He stopped off at Luotuowan, 350 kilometers (200 miles) southwest of Beijing, and other farming villages to show his concern for those struggling to get by. And he has played to nationalist sentiments, taking a hard line against Japan in a long-festering territorial dispute, and touring military units to show his commitment to national defense.
Xi has disappointed some who had hoped for greater political freedom. Though he has espoused the virtues of constitutional government and the rule of law, dissidents continue to be harassed, and a crackdown on self-immolation protests in Tibetan areas has only intensified.
It is fighting graft that Xi has made the signature campaign of his first three months — a popular campaign that so far featured more symbolism than action.
He launched a drive to cut out red carpets, motorcades and other official extravagance. State media touted that he preferred simple meals over the usual banquets leaders are given while on inspection tours. He has vowed to target corruption at high and low levels of power — both the "tigers" and the "flies."
So far, it's mostly flies that have been swatted. A slew of lower-level officials have been punished after revelations they were keeping mistresses or amassing multiple unaccounted-for properties. Its highest-level victim has been a deputy provincial party chief suspected of influence peddling and dodgy real estate deals.
Many politically minded Chinese aren't convinced that Xi will take the painful steps needed to root out deeply embedded corruption. Eliminating graft would require an overhaul of the patronage-based political culture and restraining the party's unchecked power.
"Will it be like the past when there was great determination expressed in speech, but ultimately no effective efforts followed to control corruption?" said Ren Jianming, an anti-corruption expert at prestigious Tsinghua University in Beijing. "We haven't seen much in terms of specific measures."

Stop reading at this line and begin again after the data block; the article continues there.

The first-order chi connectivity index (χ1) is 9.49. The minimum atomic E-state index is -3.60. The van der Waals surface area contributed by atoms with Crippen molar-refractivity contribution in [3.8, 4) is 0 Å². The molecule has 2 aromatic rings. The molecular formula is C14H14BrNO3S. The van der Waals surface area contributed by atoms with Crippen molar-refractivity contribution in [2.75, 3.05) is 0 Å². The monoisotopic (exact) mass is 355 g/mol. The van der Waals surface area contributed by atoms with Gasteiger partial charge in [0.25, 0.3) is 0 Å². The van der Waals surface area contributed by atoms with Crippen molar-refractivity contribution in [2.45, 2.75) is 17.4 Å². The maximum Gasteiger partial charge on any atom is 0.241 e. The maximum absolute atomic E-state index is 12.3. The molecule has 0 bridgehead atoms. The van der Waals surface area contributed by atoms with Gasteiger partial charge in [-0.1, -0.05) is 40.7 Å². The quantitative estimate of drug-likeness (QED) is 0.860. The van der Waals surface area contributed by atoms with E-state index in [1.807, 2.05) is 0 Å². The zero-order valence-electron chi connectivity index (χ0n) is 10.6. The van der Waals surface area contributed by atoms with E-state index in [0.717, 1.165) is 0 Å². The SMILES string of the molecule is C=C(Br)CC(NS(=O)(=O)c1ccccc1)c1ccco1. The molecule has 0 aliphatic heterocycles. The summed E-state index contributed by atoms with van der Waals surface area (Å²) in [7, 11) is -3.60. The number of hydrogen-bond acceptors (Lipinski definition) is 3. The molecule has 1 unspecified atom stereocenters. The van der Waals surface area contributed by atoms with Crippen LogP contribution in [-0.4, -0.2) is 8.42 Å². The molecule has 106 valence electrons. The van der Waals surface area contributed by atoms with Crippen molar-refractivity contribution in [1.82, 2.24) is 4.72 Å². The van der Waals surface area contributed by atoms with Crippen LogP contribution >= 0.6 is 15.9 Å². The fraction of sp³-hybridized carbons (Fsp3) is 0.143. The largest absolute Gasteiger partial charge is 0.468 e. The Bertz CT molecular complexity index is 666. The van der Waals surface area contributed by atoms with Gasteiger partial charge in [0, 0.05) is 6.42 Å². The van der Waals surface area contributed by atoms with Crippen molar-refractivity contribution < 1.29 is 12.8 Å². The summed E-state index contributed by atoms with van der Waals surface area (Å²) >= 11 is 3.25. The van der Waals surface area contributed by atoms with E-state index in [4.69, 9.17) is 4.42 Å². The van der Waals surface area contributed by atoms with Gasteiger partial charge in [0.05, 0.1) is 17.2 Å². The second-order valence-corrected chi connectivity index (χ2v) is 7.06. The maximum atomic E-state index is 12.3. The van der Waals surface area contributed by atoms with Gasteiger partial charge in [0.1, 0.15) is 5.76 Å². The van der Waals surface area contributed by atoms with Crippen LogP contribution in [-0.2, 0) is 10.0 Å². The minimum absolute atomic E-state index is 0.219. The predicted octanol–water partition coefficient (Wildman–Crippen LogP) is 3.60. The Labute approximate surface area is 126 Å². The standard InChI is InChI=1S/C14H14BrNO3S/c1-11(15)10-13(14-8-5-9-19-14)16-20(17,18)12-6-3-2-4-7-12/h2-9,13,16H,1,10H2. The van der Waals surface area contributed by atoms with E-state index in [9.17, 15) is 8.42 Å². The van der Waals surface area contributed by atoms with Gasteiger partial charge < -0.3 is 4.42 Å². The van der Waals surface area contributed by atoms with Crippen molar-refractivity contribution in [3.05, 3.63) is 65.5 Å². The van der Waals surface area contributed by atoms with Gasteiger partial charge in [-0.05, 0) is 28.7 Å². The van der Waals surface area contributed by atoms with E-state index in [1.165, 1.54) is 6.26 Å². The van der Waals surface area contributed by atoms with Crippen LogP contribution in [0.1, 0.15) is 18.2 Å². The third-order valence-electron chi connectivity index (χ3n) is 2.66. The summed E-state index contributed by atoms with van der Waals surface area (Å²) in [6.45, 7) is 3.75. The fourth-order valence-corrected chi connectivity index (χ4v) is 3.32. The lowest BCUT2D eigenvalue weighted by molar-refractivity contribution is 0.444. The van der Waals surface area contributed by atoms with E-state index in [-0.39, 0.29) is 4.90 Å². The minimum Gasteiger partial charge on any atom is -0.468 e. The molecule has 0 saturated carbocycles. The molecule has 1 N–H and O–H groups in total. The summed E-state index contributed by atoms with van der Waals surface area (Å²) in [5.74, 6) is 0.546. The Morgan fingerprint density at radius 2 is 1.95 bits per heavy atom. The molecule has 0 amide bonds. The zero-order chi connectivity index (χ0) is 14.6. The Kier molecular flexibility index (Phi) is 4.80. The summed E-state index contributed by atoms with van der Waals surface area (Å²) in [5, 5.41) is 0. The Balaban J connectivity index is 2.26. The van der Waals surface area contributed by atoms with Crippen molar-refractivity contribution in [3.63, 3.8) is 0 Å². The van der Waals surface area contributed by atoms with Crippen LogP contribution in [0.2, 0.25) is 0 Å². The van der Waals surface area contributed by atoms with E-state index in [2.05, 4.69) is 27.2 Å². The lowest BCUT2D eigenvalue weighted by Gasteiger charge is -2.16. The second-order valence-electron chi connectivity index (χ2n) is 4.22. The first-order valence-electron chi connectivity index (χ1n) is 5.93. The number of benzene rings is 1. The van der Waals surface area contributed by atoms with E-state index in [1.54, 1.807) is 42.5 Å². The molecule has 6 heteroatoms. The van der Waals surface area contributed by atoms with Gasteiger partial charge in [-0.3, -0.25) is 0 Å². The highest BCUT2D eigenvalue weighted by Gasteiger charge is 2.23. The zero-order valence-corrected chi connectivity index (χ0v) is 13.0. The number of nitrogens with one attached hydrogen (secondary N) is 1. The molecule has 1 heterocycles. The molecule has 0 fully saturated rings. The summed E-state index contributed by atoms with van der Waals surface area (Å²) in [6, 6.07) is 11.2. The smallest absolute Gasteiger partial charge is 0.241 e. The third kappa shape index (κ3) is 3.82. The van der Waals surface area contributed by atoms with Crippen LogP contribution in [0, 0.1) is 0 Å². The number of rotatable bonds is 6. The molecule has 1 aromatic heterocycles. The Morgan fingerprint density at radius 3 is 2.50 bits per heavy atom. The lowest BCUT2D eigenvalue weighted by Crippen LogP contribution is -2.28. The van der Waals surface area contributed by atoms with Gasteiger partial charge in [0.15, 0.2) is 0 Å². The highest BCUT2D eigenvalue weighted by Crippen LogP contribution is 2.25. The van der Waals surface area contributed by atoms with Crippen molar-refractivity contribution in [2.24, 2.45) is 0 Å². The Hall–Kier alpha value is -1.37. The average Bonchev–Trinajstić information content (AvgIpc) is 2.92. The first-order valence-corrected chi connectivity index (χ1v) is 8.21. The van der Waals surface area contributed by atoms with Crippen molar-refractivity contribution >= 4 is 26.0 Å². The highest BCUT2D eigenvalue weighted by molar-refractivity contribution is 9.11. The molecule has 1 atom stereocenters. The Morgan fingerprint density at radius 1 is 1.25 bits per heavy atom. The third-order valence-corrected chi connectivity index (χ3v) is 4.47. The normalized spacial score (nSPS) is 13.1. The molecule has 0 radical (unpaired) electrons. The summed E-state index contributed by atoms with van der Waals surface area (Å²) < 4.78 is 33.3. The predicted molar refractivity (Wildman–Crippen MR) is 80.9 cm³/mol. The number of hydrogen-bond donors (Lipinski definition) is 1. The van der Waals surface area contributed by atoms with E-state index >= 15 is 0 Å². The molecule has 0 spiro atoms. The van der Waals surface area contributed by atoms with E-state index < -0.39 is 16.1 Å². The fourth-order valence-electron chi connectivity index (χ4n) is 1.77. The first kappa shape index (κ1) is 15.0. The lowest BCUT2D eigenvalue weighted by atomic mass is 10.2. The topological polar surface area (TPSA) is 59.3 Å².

Some Chinese want the party to allow its anti-corruption watchdogs to operate independently, and to require officials to declare assets publicly. A system in place since 2010 requires some officials to report income, real estate holdings and other wealth to their superiors — not the public — but that has done little to stanch graft. A few areas in Guangdong have recently been named as testing grounds for public asset declaration.
Still, resistance to full disclosure is high within the bureaucracy and perhaps even the leadership. Bloomberg News reported in June last year that Xi's extended family has amassed assets totaling $376 million, though it said none was traced to Xi himself.
"I believe that Xi should take the lead," said Wang Yukai, an anti-corruption expert at the Chinese Academy of Governance, which trains provincial and ministerial-level civil servants. "Politburo Standing Committee members also need to declare information about their spouses and children. This will pave the way for future declarations."
Many experts advocated an asset declaration mechanism when they attended a meeting called by Wang Qishan, the party's new anti-corruption agency chief, in late November, according to Ren, who was one of the participants. Ren said Wang noted that more research needed to be done but otherwise stayed noncommittal.
"There's now a lot of public expectation about anti-corruption work, and as the leading cadre in charge of this work, he must remain calm and rational," Ren observed. "It's easy to raise public expectations, but if you're unable to meet them, then you'll end up disappointing everyone."
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